New Company Takes Interest in Full Tilt
Elizabeth | United Kingdom | Friday 9th March 2012, 13:43 | 0 Comment
There's a new player on the Full Tilt Poker scene, and rumor has it that they're looking to step in and strike up a deal, since Groupe Bernard Tapie has been having some problems working out the details with the United States government.
Unlike Groupe Bernard Tapie, this British-based private equity company doesn't seem interested in relaunching the Full Tilt site, which seems to be where a lot of the current negotiations are running into problems. Instead, the new interest seems to be solely in purchasing the Full Tilt Poker software, and they're willing to pay between 30 and 35 million dollars for it. Between the considerable amount they're offering and the potential formal death of Full Tilt Poker once and for all, it seems quite likely that the US Department of Justice would be willing to accept their offer, although what this means for players who are still hoping to reclaim the money that they've lost has yet to be seen. Since the company's debts to its players are roughly ten times the amount offered by the new company, it doesn't bode well.
At this point, Full Tilt's software, which was widely considered the best online poker software on the market, is the former company's only viable asset. The Full Tilt brand means next to nothing now, having been tainted (likely forever) by scandal after scandal. Even if the company is bought out by another taker, players will be unable to forget that they've spent the better part of a year associating the name “Full Tilt” with getting ripped off. Since the software is the only thing that Full Tilt has that's worth anything (apart from its customer database, which could be valuable to other online sites), it makes sense that this new company would buy the software and then resell it to the highest bidder-- 888 Poker and Bwin have both been rumored to have interest in procuring the software for their sites.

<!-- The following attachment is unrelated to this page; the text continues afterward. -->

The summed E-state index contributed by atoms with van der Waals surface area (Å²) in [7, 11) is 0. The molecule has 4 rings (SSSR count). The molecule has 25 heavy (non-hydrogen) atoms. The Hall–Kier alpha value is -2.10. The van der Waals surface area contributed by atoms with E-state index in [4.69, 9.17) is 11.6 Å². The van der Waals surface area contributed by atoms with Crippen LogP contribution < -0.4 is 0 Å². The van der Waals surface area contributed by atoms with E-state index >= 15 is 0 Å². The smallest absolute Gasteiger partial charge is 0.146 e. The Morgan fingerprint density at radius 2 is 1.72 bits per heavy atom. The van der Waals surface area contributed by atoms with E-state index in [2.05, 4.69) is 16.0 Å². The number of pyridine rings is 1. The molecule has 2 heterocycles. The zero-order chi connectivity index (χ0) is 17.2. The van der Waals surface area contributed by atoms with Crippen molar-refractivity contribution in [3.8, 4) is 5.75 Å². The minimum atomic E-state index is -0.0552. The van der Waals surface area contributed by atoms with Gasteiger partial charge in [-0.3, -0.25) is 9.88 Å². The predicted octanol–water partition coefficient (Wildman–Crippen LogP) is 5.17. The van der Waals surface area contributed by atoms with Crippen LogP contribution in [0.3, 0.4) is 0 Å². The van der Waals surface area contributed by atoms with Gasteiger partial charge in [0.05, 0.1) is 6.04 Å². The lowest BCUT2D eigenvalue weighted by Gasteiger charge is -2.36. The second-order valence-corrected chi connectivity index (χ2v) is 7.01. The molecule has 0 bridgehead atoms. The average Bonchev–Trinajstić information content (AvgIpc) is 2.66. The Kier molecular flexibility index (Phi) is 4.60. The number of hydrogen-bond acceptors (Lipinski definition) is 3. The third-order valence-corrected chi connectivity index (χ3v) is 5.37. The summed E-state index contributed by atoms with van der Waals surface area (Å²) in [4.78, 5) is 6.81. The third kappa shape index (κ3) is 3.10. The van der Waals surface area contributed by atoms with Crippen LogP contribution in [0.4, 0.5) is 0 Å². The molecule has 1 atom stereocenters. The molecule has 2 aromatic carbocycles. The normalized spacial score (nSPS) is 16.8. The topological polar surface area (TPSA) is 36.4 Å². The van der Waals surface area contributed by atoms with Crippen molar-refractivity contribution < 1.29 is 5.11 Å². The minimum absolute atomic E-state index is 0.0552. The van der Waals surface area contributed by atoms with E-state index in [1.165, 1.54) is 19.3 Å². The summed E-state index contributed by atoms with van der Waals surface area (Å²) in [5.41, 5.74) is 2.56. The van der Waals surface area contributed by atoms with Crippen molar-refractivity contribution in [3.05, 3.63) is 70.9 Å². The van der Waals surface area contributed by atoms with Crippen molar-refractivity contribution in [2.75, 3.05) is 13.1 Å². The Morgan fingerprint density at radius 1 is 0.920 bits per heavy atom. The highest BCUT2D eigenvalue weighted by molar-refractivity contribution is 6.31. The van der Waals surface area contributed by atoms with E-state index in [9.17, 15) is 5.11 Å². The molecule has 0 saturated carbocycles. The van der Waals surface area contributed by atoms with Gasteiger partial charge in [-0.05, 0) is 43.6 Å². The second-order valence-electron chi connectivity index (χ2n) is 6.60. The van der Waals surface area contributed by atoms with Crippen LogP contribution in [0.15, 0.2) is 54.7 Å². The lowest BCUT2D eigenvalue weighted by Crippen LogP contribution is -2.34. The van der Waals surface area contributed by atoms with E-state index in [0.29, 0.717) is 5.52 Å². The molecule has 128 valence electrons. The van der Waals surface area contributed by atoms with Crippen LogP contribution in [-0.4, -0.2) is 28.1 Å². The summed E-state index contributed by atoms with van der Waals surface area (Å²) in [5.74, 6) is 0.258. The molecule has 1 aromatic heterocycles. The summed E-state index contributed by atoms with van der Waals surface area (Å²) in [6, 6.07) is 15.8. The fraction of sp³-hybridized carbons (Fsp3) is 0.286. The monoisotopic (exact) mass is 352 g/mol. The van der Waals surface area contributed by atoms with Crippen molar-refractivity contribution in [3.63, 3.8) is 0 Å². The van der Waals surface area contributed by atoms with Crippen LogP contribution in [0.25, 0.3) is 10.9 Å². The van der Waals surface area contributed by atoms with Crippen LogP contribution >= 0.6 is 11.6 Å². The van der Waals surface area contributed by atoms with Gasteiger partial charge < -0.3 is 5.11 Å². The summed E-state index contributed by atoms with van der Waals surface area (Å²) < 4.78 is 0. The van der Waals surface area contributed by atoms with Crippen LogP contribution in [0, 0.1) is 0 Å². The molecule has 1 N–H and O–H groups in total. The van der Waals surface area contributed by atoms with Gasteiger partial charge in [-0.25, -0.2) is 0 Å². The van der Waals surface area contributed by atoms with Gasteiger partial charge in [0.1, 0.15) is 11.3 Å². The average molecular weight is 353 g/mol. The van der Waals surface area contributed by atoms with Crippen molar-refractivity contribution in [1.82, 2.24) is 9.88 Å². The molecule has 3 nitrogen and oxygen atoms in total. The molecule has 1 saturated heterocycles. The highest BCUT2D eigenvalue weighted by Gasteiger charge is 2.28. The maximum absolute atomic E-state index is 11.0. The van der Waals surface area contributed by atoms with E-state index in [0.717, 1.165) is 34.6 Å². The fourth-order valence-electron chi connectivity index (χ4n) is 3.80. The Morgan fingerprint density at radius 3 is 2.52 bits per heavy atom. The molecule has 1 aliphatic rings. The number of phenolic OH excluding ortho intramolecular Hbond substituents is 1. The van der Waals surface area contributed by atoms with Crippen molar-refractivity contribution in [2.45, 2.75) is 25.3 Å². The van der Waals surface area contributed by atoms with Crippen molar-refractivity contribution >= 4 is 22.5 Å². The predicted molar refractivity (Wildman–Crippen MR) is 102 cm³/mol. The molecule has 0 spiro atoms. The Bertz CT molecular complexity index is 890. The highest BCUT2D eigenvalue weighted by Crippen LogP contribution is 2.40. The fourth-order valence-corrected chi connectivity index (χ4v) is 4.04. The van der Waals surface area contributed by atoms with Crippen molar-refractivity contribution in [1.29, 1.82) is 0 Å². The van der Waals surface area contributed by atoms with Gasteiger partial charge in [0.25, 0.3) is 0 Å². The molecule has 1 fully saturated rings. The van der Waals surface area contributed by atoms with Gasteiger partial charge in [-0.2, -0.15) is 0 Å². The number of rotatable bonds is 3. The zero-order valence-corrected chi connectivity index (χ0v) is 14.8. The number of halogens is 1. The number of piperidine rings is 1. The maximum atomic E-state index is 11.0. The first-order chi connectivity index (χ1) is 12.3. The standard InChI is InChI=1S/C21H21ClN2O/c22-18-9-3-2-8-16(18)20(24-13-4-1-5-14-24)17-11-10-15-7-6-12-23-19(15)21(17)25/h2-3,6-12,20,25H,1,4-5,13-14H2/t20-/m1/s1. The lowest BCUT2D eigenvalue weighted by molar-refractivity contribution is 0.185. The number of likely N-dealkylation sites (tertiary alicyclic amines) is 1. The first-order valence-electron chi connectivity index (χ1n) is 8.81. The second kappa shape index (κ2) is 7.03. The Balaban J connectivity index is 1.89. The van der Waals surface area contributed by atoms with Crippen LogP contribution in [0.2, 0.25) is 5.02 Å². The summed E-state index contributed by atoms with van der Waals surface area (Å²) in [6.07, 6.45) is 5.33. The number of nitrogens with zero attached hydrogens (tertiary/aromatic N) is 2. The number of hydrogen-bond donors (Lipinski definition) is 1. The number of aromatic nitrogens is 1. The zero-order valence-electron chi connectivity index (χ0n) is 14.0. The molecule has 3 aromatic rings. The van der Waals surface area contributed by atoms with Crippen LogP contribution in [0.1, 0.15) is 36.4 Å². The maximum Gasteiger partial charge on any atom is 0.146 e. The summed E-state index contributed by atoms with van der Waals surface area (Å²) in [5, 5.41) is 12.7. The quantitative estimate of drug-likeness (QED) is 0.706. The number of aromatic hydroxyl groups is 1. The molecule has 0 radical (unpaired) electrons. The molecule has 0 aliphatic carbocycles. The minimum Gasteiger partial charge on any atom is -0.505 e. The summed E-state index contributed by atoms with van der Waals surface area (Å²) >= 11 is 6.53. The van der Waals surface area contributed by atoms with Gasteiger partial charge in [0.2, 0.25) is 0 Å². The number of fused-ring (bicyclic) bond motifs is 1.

Chances are, despite what Groupe Bernard Tapie has been saying about relaunching Full Tilt, the “buy and resell” tactic is probably what they plan on doing as well, but they fear endangering the state of their negotiations with the US DOJ if they openly admit it. If they can drag down FTP and scare off other buyers in the process, they can snatch up the company and its associated software for much less than it's worth and then use it themselves for the International Stadium of Poker Tour (ISPT). The longer they can stall before making the purchase, the less the software is worth to competing sites, who have seen developments of their own in the past year, but that doesn't really make it any less valuable to GBT, who would be getting some excellent software for far less than market value.
While rumors state that the company is only interested in Full Tilt if the deals with GBT and the US DOJ fall through, much is still unknown about the company and its motives, so it will be interesting to see how the presence of an alternate solution affects the outcome of current FTP negotiations.
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